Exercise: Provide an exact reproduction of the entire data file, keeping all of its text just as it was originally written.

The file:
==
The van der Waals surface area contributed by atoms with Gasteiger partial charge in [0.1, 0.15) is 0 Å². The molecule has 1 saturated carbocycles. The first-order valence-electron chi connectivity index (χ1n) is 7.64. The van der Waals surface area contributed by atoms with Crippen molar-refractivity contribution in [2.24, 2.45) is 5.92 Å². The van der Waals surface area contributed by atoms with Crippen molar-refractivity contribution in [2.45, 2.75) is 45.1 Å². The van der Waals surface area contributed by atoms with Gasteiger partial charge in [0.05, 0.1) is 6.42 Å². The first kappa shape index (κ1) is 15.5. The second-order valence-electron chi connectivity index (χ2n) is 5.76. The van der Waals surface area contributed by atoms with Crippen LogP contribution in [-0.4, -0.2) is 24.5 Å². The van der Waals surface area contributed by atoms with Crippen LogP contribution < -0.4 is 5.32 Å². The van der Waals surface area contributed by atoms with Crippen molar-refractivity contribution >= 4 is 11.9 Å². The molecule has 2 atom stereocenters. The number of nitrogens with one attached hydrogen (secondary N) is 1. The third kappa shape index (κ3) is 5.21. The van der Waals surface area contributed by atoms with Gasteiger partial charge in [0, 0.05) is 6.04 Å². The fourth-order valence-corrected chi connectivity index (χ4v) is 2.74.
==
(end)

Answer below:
The van der Waals surface area contributed by atoms with Gasteiger partial charge in [0.1, 0.15) is 0 Å². The molecule has 1 saturated carbocycles. The first-order valence-electron chi connectivity index (χ1n) is 7.64. The van der Waals surface area contributed by atoms with Crippen molar-refractivity contribution in [2.24, 2.45) is 5.92 Å². The van der Waals surface area contributed by atoms with Crippen molar-refractivity contribution in [2.45, 2.75) is 45.1 Å². The van der Waals surface area contributed by atoms with Gasteiger partial charge in [0.05, 0.1) is 6.42 Å². The first kappa shape index (κ1) is 15.5. The second-order valence-electron chi connectivity index (χ2n) is 5.76. The van der Waals surface area contributed by atoms with Crippen LogP contribution in [-0.4, -0.2) is 24.5 Å². The van der Waals surface area contributed by atoms with Crippen LogP contribution < -0.4 is 5.32 Å². The van der Waals surface area contributed by atoms with Crippen molar-refractivity contribution >= 4 is 11.9 Å². The molecule has 2 atom stereocenters. The number of nitrogens with one attached hydrogen (secondary N) is 1. The third kappa shape index (κ3) is 5.21. The van der Waals surface area contributed by atoms with Gasteiger partial charge in [0, 0.05) is 6.04 Å². The fourth-order valence-corrected chi connectivity index (χ4v) is 2.74.